The Lowdown on Regulatory Reporting
It is important to know which hazardous materials you have, how much you have, and exactly where it is located.
- By Andrea Clark
- Dec 01, 2003
REPORTING requirements for a facility can cover a broad spectrum of laws, regulations, and standards at the federal, state, and local levels. These requirements may apply to a variety of media, such as air, land, water, and waste. It is difficult enough to determine whether you are adequately meeting the requirements for a single facility, let alone multiple facilities across many jurisdictions. Although there has been a concerted effort by regulators to minimize repetitive reporting of similar information to different agencies, there may still be some overlap. In addition, state and local agencies may impose additional requirements and stricter reporting thresholds than those stated in the federal law or regulation.
Given the myriad of agencies and overlapping regulations, here are seven things you should know to assist you in best managing your regulatory reporting needs.
1) Determine who is accountable in your organization.
Who will ultimately be accountable for any reporting? The person signing the actual report may not be the same person who is preparing the document. Decide who will be doing the assessment and preparation of the reports, such as the Environmental Health & Safety manager, and who will be performing the certification. This may be the owner or operator of the facility. Keep in mind the signing or accountable party usually must certify the reports are complete and accurate to the best of his or her knowledge, under penalty of law, including fines, prosecution, and potential lawsuits. Also important to note is that some agencies require that an officer of the company, engineer, certified industrial hygienist, or other technical professional certify to the contents of a report.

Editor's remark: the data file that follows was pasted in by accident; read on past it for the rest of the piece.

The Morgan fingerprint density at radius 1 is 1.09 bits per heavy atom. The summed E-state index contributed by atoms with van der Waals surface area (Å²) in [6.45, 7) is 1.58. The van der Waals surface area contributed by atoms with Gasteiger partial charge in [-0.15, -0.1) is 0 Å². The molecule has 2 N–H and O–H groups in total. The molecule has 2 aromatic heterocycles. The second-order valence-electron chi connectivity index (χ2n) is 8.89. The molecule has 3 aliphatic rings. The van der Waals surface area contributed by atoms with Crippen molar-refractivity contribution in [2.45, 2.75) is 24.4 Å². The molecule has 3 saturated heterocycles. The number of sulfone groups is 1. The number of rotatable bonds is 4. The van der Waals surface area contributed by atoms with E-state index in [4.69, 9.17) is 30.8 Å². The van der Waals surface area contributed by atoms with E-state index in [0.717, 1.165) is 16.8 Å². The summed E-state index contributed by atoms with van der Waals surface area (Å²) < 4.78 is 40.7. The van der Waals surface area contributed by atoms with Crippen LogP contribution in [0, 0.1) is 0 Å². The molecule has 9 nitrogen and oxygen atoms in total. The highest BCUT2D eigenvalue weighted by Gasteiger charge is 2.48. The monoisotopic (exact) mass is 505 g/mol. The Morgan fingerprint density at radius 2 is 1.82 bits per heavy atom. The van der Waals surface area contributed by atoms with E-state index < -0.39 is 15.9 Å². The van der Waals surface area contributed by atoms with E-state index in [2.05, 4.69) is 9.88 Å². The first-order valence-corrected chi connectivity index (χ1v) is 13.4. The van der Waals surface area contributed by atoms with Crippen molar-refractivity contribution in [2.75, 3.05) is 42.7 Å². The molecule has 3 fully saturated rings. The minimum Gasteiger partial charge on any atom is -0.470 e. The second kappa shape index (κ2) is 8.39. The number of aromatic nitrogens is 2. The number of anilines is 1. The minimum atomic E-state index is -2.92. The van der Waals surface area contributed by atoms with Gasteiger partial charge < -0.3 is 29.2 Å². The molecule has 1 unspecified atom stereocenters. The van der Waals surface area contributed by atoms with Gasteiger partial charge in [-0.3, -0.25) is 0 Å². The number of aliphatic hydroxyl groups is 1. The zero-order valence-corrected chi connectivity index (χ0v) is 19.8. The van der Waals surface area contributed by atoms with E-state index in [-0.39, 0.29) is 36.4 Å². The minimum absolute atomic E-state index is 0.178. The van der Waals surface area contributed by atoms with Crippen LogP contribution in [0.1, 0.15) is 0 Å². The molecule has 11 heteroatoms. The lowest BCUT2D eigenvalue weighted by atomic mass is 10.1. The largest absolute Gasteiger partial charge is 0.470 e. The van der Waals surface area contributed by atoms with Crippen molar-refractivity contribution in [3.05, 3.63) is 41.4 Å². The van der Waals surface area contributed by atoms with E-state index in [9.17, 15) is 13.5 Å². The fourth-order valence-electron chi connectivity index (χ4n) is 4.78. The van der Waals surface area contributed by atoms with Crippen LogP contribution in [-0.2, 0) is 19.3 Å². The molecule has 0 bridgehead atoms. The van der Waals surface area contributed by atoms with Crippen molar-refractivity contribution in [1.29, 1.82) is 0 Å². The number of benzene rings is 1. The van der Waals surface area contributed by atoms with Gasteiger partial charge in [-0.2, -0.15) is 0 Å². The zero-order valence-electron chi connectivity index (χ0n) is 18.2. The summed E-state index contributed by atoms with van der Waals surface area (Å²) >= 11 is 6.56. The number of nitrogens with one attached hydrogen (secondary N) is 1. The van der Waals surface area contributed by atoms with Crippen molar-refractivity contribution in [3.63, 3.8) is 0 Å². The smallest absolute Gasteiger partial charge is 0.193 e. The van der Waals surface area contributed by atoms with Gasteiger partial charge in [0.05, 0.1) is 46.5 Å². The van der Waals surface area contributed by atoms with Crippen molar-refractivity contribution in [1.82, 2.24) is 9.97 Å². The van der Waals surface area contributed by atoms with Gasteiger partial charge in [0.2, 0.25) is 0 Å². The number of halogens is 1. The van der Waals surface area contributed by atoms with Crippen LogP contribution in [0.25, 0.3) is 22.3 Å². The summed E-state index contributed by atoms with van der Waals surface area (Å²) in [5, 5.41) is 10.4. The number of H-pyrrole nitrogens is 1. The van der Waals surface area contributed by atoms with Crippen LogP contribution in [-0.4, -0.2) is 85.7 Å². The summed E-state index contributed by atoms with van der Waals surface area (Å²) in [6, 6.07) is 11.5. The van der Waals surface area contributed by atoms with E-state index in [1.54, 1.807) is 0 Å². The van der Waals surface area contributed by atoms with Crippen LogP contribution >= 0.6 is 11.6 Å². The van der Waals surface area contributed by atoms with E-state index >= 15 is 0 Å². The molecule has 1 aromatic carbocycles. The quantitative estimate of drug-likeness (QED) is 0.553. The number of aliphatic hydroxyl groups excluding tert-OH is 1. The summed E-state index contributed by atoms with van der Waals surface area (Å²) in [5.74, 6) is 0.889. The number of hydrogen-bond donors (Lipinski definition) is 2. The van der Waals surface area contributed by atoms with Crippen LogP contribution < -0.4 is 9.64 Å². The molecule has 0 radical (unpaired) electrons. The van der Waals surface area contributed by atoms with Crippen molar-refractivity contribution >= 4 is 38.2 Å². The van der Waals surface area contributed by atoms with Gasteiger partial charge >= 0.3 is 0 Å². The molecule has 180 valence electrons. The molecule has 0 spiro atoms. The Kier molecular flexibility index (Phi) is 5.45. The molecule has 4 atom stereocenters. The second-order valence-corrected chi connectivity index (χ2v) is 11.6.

2) Review your facility's reporting history.
What has been reported in the past? Gather all related previously submitted reports and any records that may be relevant to hazardous materials, including Material Safety Data Sheets, waste manifests, emissions testing results, internal or agency inspection records, and any other that may be related. By determining what was required previously, you will have a good idea what type of reporting may be needed.
3) Assess your facility.
What types of hazardous materials do you have? Survey your facility by evaluating and completing an inventory assessment of all hazardous materials. It is important to know what you have, how much you have, and exactly where it is located. Determine exactly what you have currently stored and in use at your site. Don't forget to consider materials that have been shipped to and from vendors and those that may have been removed as hazardous wastes or recycled during the reporting period. Review your current programs and documentation, including the materials you gathered when you reviewed your reporting history. Review blueprints, site diagrams, secondary containment methods, process flow diagrams, and waste streams.
Review your operations, such as any manufacturing processes, refining of materials, and equipment usage. If you have not recently completed a hazard analysis, you may need to consider adding extra security measures, especially for sites that store larger amounts of hazmats. Even if you are only updating a report from a previous year, it is a good idea to survey your hazards at least annually to ensure there have been no significant changes in hazardous materials usage or processes.
4) Know your regulators.
You may need to contact and meet with your local regulators, including fire protection agencies, health department officials, state agencies, and others, depending on your particular facility's needs. Some areas offer free compliance assistance services, especially for small business owners. You may find you need to report to a federal, state, county, or other local agency, or a combination thereof. Some agencies schedule regular inspections, the frequency and length of which may vary depending on the specific needs of your site. Maintaining active relationships with your regulators can help prevent surprises during inspections and shows you are taking an active role in the health and safety of your local community.